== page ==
--
Ed Huntress

Add pictures here
<% if( /^image/.test(type) ){ %>
<% } %>
<%-name%>
Add image file
Upload
wrote:

Right, and threads aren't single-pointed on an antique leather belt driven lathe, except by home hobbyists who haunt rec.crafts.metalworking. -jsw
Add pictures here
<% if( /^image/.test(type) ){ %>
<% } %>
<%-name%>
Add image file
Upload
On Fri, 19 Dec 2014 16:04:28 -0500, "Jim Wilkins"

There's a difference. The drive method doesn't have any necessary affect on accuracy. And lots of bolts are single-point-turned, including the con-rod bolts for the Cosworth racing engines that we turned at Wasino -- an extreme example of demanding accuracy and quality.
Milled gears never have a perfect profile. Even if you're making the gear which is in the center of the cutter's range, the involute form is compromised from *that* to allow non-interference without undercutting, on gears cut near the largest end, and with a pressure angle that avoids loading the gear tips at the smallest end.
In other words, it's *never* geometrically correct.
--
Ed Huntress

Add pictures here
<% if( /^image/.test(type) ){ %>
<% } %>
<%-name%>
Add image file
Upload
Jim Wilkins wrote:

Watch it bud , yer hittin' pretty close to home there ... though come to think of it that doesn't apply to me . My antique lathe is using an automotive serp belt for drive .
--
Snag



Add pictures here
<% if( /^image/.test(type) ){ %>
<% } %>
<%-name%>
Add image file
Upload
wrote:

I like the leather belt drive. It disengages instantly when I thread right up to a shoulder, while the motor is still coasting down, and lets a bit dig in without much trouble, which I was glad of when reworking some solid copper truck starter terminals into current shunt bolts. -jsw
Add pictures here
<% if( /^image/.test(type) ){ %>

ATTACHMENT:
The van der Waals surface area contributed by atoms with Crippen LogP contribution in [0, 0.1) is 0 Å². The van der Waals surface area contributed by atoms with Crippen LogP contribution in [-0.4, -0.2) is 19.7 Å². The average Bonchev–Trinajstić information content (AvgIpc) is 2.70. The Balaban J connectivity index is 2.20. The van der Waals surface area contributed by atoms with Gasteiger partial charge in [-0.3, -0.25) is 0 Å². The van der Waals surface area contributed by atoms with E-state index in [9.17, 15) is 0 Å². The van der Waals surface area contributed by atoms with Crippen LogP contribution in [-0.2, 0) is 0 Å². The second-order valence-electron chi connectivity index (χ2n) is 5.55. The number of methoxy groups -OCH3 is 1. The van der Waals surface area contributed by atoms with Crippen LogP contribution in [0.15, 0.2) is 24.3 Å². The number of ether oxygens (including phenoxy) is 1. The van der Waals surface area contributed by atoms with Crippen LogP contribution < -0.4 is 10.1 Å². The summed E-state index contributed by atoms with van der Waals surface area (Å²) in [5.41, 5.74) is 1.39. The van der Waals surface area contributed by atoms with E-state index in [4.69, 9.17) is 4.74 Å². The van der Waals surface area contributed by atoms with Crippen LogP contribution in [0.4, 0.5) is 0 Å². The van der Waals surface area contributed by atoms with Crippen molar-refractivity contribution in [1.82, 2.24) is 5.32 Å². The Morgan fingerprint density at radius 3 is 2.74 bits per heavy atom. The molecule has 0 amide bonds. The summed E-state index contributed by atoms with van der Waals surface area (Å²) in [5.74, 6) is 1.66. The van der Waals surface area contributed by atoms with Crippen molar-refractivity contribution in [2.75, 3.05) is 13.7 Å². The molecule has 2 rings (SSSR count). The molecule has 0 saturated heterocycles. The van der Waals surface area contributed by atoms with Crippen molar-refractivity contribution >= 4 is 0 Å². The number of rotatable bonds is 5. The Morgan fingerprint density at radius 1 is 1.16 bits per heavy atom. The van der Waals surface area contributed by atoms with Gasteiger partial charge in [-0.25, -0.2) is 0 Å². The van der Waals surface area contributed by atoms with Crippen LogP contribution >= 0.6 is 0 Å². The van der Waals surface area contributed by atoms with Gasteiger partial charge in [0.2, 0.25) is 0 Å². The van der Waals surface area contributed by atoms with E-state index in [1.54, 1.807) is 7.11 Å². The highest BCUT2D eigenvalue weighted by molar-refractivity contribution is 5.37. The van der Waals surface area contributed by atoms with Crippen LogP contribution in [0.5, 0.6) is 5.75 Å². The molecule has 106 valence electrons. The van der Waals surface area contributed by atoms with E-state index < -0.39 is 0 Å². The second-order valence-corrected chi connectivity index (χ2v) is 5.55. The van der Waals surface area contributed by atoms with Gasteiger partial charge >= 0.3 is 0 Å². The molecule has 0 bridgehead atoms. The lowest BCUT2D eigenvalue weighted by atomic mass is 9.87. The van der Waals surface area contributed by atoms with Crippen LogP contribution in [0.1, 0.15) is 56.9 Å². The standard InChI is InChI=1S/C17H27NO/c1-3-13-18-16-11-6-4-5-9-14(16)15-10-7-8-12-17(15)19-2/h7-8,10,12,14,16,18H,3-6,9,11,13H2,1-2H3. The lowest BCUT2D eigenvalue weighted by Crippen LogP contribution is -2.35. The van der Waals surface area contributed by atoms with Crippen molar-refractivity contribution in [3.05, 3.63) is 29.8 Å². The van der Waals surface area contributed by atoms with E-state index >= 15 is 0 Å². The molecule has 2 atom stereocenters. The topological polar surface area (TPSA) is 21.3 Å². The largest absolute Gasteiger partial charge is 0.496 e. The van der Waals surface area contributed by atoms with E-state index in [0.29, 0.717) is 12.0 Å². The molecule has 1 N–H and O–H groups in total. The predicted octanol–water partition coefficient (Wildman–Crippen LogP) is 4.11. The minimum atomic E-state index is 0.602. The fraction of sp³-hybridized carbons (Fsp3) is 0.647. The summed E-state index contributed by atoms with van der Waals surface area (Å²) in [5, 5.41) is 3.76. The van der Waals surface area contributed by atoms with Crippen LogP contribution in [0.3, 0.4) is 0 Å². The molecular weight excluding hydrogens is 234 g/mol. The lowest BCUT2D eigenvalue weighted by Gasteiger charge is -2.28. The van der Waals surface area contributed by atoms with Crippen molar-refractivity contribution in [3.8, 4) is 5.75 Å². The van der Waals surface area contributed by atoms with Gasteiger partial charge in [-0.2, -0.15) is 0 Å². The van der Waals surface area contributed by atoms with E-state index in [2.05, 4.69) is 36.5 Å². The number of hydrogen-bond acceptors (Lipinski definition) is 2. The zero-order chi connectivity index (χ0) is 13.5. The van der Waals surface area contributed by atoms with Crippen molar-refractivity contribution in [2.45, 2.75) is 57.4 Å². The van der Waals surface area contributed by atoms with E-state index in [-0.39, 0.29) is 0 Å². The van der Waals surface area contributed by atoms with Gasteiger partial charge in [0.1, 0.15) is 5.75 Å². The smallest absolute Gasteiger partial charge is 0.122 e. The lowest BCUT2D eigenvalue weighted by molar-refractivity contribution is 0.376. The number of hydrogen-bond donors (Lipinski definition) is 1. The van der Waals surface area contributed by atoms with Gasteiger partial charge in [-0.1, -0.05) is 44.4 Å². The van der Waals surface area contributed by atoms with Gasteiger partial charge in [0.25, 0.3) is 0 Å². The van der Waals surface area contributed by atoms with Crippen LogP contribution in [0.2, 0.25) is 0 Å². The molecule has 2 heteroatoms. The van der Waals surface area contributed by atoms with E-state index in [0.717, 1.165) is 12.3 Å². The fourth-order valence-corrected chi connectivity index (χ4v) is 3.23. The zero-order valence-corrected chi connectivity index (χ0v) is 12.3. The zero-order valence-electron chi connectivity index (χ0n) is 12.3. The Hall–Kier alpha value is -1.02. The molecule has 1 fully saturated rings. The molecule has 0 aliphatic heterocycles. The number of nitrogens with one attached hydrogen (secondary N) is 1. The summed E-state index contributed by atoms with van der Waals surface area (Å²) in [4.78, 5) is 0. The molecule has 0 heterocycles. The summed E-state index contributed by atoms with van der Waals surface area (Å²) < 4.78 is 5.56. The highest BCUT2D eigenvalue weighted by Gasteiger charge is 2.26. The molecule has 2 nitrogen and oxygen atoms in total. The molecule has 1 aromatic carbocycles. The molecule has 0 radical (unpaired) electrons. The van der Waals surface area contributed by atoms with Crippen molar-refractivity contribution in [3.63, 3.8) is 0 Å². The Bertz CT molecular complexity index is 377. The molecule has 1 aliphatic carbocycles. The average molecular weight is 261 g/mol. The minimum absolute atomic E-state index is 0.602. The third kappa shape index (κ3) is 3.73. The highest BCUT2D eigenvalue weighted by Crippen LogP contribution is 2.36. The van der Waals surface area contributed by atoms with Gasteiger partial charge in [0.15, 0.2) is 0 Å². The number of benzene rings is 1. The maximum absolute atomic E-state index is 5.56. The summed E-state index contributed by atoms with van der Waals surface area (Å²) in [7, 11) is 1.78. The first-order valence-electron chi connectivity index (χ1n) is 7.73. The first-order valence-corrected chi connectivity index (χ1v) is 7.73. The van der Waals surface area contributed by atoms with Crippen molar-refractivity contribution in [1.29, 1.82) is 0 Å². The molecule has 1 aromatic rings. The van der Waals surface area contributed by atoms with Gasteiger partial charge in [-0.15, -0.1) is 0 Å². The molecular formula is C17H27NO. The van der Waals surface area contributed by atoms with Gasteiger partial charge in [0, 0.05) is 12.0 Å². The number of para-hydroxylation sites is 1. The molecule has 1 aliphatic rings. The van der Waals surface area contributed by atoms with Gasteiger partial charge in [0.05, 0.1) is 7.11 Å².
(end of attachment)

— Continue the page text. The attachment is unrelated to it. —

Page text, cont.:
<% } %>
<%-name%>
Add image file
Upload
Jim Wilkins wrote:

Oh I'm using the original drive mechanism , just the belt has been replaced . I was using clipped belts from Logan , but kept pulling the clips out . At 40 bucks a pop for a new belt , I had my son the parts guy get me a serp belt of the correct length . I can actually stall the motor now if I try .
--
Snag



Add pictures here
<% if( /^image/.test(type) ){ %>
<% } %>
<%-name%>
Add image file
Upload
wrote:

I set the belt loose enough that the motor can come up to speed if I forget to disengage the back gear lever after tightening a collet, and I can slip the spindle by tugging on the chuck key. Chucks are never difficult to unscrew. -jsw
Add pictures here
<% if( /^image/.test(type) ){ %>
<% } %>
<%-name%>
Add image file
Upload
wrote:

Flip it over, Terry. That'll relieve that little misstep. ;)
--
With every experience, you alone are painting your
own canvas, thought by thought, choice by choice.
  Click to see the full signature.
Add pictures here
<% if( /^image/.test(type) ){ %>
<% } %>
<%-name%>
Add image file
Upload
Larry Jaques wrote:

I seldom tighten the belt that much , no need to . I got really tired of having to regrind cutters because the belt slipped in a heavy cut and the cutter welded to the work . I've used this belt with both sides against the pulleys , not a whole lot of difference . -- Snag
Add pictures here
<% if( /^image/.test(type) ){ %>
<% } %>
<%-name%>
Add image file
Upload
wrote:

I can see where that would be counterproductive.

That's interesting. Are you running on cogs or smooth pulleys?
--
With every experience, you alone are painting your
own canvas, thought by thought, choice by choice.
  Click to see the full signature.
Add pictures here
<% if( /^image/.test(type) ){ %>
<% } %>
<%-name%>
Add image file
Upload

Polytechforum.com is a website by engineers for engineers. It is not affiliated with any of manufacturers or vendors discussed here. All logos and trade names are the property of their respective owners.